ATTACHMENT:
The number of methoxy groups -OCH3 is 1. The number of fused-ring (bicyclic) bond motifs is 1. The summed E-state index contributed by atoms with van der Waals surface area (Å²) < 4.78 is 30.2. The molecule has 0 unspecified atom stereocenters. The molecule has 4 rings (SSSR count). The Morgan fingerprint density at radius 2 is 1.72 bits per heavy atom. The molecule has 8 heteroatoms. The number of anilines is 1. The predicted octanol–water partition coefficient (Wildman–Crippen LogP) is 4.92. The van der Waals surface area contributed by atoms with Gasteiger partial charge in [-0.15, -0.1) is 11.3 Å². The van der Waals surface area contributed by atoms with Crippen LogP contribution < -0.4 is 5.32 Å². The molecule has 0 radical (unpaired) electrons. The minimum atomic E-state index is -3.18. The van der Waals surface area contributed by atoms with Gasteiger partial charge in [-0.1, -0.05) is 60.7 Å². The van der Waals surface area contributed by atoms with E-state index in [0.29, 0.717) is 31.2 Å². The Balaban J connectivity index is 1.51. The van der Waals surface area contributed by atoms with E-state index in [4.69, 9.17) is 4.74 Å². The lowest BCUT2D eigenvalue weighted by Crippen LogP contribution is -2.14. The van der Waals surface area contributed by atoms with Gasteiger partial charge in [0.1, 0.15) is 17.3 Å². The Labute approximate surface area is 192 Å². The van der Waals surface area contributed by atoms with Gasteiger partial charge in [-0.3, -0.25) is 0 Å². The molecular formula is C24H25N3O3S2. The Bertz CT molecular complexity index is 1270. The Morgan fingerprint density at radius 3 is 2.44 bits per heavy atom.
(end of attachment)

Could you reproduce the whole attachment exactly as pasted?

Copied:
The number of methoxy groups -OCH3 is 1. The number of fused-ring (bicyclic) bond motifs is 1. The summed E-state index contributed by atoms with van der Waals surface area (Å²) < 4.78 is 30.2. The molecule has 0 unspecified atom stereocenters. The molecule has 4 rings (SSSR count). The Morgan fingerprint density at radius 2 is 1.72 bits per heavy atom. The molecule has 8 heteroatoms. The number of anilines is 1. The predicted octanol–water partition coefficient (Wildman–Crippen LogP) is 4.92. The van der Waals surface area contributed by atoms with Gasteiger partial charge in [-0.15, -0.1) is 11.3 Å². The van der Waals surface area contributed by atoms with Crippen LogP contribution < -0.4 is 5.32 Å². The molecule has 0 radical (unpaired) electrons. The minimum atomic E-state index is -3.18. The van der Waals surface area contributed by atoms with Gasteiger partial charge in [-0.1, -0.05) is 60.7 Å². The van der Waals surface area contributed by atoms with E-state index in [0.29, 0.717) is 31.2 Å². The Balaban J connectivity index is 1.51. The van der Waals surface area contributed by atoms with E-state index in [4.69, 9.17) is 4.74 Å². The lowest BCUT2D eigenvalue weighted by Crippen LogP contribution is -2.14. The van der Waals surface area contributed by atoms with Gasteiger partial charge in [0.1, 0.15) is 17.3 Å². The Labute approximate surface area is 192 Å². The van der Waals surface area contributed by atoms with Gasteiger partial charge in [-0.3, -0.25) is 0 Å². The molecular formula is C24H25N3O3S2. The Bertz CT molecular complexity index is 1270. The Morgan fingerprint density at radius 3 is 2.44 bits per heavy atom.